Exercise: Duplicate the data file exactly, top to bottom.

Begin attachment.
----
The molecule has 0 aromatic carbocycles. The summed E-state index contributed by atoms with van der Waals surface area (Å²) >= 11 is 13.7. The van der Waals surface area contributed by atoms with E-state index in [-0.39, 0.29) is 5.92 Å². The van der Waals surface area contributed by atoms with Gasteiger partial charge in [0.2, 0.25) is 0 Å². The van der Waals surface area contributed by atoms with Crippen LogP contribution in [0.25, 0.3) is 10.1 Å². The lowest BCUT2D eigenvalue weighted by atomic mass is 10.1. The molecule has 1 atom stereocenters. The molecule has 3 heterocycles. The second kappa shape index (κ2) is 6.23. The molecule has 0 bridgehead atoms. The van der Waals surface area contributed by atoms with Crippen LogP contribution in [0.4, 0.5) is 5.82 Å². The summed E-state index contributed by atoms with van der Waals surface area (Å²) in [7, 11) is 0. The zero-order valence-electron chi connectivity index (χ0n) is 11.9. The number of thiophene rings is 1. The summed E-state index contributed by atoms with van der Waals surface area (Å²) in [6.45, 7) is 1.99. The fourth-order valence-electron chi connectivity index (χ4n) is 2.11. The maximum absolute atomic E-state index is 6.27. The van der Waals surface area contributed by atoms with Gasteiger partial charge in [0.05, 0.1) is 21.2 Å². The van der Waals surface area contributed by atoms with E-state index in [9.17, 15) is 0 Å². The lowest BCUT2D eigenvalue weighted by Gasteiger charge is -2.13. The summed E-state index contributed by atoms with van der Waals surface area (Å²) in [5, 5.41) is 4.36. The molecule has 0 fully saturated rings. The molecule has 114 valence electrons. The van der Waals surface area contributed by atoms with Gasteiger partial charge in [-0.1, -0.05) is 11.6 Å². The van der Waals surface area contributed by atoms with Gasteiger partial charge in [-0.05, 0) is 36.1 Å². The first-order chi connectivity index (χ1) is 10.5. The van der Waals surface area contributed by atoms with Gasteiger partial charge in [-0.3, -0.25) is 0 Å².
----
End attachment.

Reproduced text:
The molecule has 0 aromatic carbocycles. The summed E-state index contributed by atoms with van der Waals surface area (Å²) >= 11 is 13.7. The van der Waals surface area contributed by atoms with E-state index in [-0.39, 0.29) is 5.92 Å². The van der Waals surface area contributed by atoms with Gasteiger partial charge in [0.2, 0.25) is 0 Å². The van der Waals surface area contributed by atoms with Crippen LogP contribution in [0.25, 0.3) is 10.1 Å². The lowest BCUT2D eigenvalue weighted by atomic mass is 10.1. The molecule has 1 atom stereocenters. The molecule has 3 heterocycles. The second kappa shape index (κ2) is 6.23. The molecule has 0 bridgehead atoms. The van der Waals surface area contributed by atoms with Crippen LogP contribution in [0.4, 0.5) is 5.82 Å². The summed E-state index contributed by atoms with van der Waals surface area (Å²) in [7, 11) is 0. The zero-order valence-electron chi connectivity index (χ0n) is 11.9. The number of thiophene rings is 1. The summed E-state index contributed by atoms with van der Waals surface area (Å²) in [6.45, 7) is 1.99. The fourth-order valence-electron chi connectivity index (χ4n) is 2.11. The maximum absolute atomic E-state index is 6.27. The van der Waals surface area contributed by atoms with Gasteiger partial charge in [0.05, 0.1) is 21.2 Å². The van der Waals surface area contributed by atoms with E-state index in [9.17, 15) is 0 Å². The lowest BCUT2D eigenvalue weighted by Gasteiger charge is -2.13. The summed E-state index contributed by atoms with van der Waals surface area (Å²) in [5, 5.41) is 4.36. The molecule has 0 fully saturated rings. The molecule has 114 valence electrons. The van der Waals surface area contributed by atoms with Gasteiger partial charge in [-0.1, -0.05) is 11.6 Å². The van der Waals surface area contributed by atoms with Gasteiger partial charge in [-0.05, 0) is 36.1 Å². The first-order chi connectivity index (χ1) is 10.5. The van der Waals surface area contributed by atoms with Gasteiger partial charge in [-0.3, -0.25) is 0 Å².